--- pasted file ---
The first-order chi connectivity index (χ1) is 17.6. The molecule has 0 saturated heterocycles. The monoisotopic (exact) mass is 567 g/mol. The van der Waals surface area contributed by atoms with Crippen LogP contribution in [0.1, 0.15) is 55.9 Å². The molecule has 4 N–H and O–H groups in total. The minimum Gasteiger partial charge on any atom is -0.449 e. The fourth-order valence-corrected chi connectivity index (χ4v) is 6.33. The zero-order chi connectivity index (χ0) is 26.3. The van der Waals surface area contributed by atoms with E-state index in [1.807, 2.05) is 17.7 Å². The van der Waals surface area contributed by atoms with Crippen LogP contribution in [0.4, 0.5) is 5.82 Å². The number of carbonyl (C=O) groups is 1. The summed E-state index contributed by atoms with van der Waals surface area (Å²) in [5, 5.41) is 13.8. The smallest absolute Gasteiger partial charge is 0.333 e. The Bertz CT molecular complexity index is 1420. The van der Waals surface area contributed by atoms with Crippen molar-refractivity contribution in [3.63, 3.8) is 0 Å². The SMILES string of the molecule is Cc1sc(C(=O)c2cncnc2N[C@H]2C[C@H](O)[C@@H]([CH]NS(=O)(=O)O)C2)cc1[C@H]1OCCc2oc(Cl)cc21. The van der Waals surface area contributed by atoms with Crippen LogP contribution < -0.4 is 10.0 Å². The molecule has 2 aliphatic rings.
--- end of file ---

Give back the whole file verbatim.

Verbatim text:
The first-order chi connectivity index (χ1) is 17.6. The molecule has 0 saturated heterocycles. The monoisotopic (exact) mass is 567 g/mol. The van der Waals surface area contributed by atoms with Crippen LogP contribution in [0.1, 0.15) is 55.9 Å². The molecule has 4 N–H and O–H groups in total. The minimum Gasteiger partial charge on any atom is -0.449 e. The fourth-order valence-corrected chi connectivity index (χ4v) is 6.33. The zero-order chi connectivity index (χ0) is 26.3. The van der Waals surface area contributed by atoms with E-state index in [1.807, 2.05) is 17.7 Å². The van der Waals surface area contributed by atoms with Crippen LogP contribution in [0.4, 0.5) is 5.82 Å². The number of carbonyl (C=O) groups is 1. The summed E-state index contributed by atoms with van der Waals surface area (Å²) in [5, 5.41) is 13.8. The smallest absolute Gasteiger partial charge is 0.333 e. The Bertz CT molecular complexity index is 1420. The van der Waals surface area contributed by atoms with Crippen molar-refractivity contribution in [3.63, 3.8) is 0 Å². The SMILES string of the molecule is Cc1sc(C(=O)c2cncnc2N[C@H]2C[C@H](O)[C@@H]([CH]NS(=O)(=O)O)C2)cc1[C@H]1OCCc2oc(Cl)cc21. The van der Waals surface area contributed by atoms with Crippen LogP contribution < -0.4 is 10.0 Å². The molecule has 2 aliphatic rings.